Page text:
Last Wednesday’s oral arguments at the U.S. Supreme Court on, in effect, the future of Roe v. Wade left little doubt the long-standing court decision (mostly) legalizing abortion nationwide will be eliminated either formally or as a matter of practice.
That will of course have many impacts around the country, and people in Idaho may start to consider the effects in the Gem State. Because there will be some.
It’s true that what we have now are only the spoken arguments from the parties and questions and comments from justices, in the case concerning the constitutionality of a Mississippi state law banning abortions after 15 weeks, a point at which many pregnant women aren’t yet aware they’re pregnant. Roe bars states from banning abortion, generally, in the first trimester. The new state law clearly runs afoul of Roe and the standards for interpreting it that the Supreme Court has earlier upheld. The law can be declared constitutional only if Roe either is re-interpreted to the point of becoming an empty shell, or if it is tossed entirely. A majority of the court seems determined to do one or the other.
We may not know for some months exactly what the court will do. But when the Idaho Legislature returns in another month, it will be eager to jump in. Few legislatures in the country have been more consistently or eagerly anti-abortion than Idaho’s. The presence of Roe on the books hasn’t stopped Idaho legislators from tackling the subject repeatedly over the decades.
Pre-Roe, Idaho had on its books a law criminalizing both abortion and even attempting to obtain one. Roe essentially quashed that law, but within a few years the pro-life movement developed a whole long string of proposed pieces of legislation aimed at undermining Row bit by bit. These measures came in small pieces, some killed by legal challenges but others surviving or going unchallenged.
The effect over time was to make abortion highly difficult to obtain in Idaho.
As of the start of 2021, according to the Guttmacher Institute, Idaho imposes among other things these regulations: “Health plans offered in the state’s health exchange under the Affordable Care Act can only cover abortion in cases of life endangerment, or in cases of rape or incest…. A patient must receive state-directed counseling that includes information designed to discourage the patient from having an abortion, and then wait 24 hours before the procedure is provided…. Private insurance policies cover abortion only in cases of life endangerment, unless individuals purchase an optional rider at an additional cost. … The parent of a minor must consent before an abortion is provided. … Public funding is available for abortion only in cases of life endangerment, rape or incest. … An abortion may be performed after viability only if the patient’s life is endangered.”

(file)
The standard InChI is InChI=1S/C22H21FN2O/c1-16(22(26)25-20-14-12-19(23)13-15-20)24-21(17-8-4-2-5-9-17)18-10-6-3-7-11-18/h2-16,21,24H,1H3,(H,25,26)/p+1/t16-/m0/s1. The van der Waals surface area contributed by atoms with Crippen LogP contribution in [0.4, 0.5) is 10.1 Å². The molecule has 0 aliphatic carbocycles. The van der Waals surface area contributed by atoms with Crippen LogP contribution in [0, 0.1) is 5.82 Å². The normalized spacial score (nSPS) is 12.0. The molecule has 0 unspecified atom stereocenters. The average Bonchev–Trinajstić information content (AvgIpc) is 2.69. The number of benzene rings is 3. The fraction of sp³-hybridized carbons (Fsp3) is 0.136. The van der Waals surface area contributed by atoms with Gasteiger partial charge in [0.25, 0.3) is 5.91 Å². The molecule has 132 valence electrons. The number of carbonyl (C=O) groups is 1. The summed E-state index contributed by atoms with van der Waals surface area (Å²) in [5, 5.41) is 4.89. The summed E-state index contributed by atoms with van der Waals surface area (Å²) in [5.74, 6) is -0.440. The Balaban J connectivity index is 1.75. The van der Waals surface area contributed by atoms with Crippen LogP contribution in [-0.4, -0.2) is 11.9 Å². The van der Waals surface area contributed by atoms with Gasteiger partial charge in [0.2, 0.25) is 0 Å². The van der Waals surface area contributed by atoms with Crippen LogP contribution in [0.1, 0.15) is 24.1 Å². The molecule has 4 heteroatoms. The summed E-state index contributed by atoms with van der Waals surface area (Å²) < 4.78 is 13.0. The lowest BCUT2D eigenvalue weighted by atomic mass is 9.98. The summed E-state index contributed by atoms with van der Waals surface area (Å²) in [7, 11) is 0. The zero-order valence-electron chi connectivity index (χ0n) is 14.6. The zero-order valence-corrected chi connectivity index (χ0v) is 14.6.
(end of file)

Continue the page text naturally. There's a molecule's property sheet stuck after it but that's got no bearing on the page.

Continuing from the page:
As recently as April, the legislature passed (in echo of legislation elsewhere) a “heartbeat ban,” prohibiting abortions as soon as a heartbeat can be detected.
And, of course, there’s a state law banning abortion outright if Roe is reversed.
The specifics of what that would mean aren’t all settled. In recent years there’s been a proposal to require that abortions be treated in the law – and must be prosecuted as – criminal homicides, typically as murder. That one hasn’t gotten through the legislature, but will 2022 be the year?
Almost certainly someone at the Idaho Statehouse will be proposing Texas-style bounty hunter legislation, so get ready for that.
These may be only the beginning.
There’s one other abortion precedent that shouldn’t be forgotten, however.
In 1990, at a point when legislative activism against abortion was far quieter than in the last couple of decades, the Idaho legislature passed a bill widely described (at the time) as the strictest anti-abortion measure anywhere in the country.
It was a sweeping bill, seeking to change the abortion picture not in droplets here or there but at a big, fell swoop. After clearing the legislature, it was vetoed by Governor Cecil Andrus.
No one knew for sure what the political impact would be. Andrus was up for election that year. And abortion was a centerprice issue that election, all right.
Andrus won in a landslide. Democrats had their best election since 1968, or in the years since, and several key advocates of the bill were defeated.
Times have changed. How much, we may soon learn.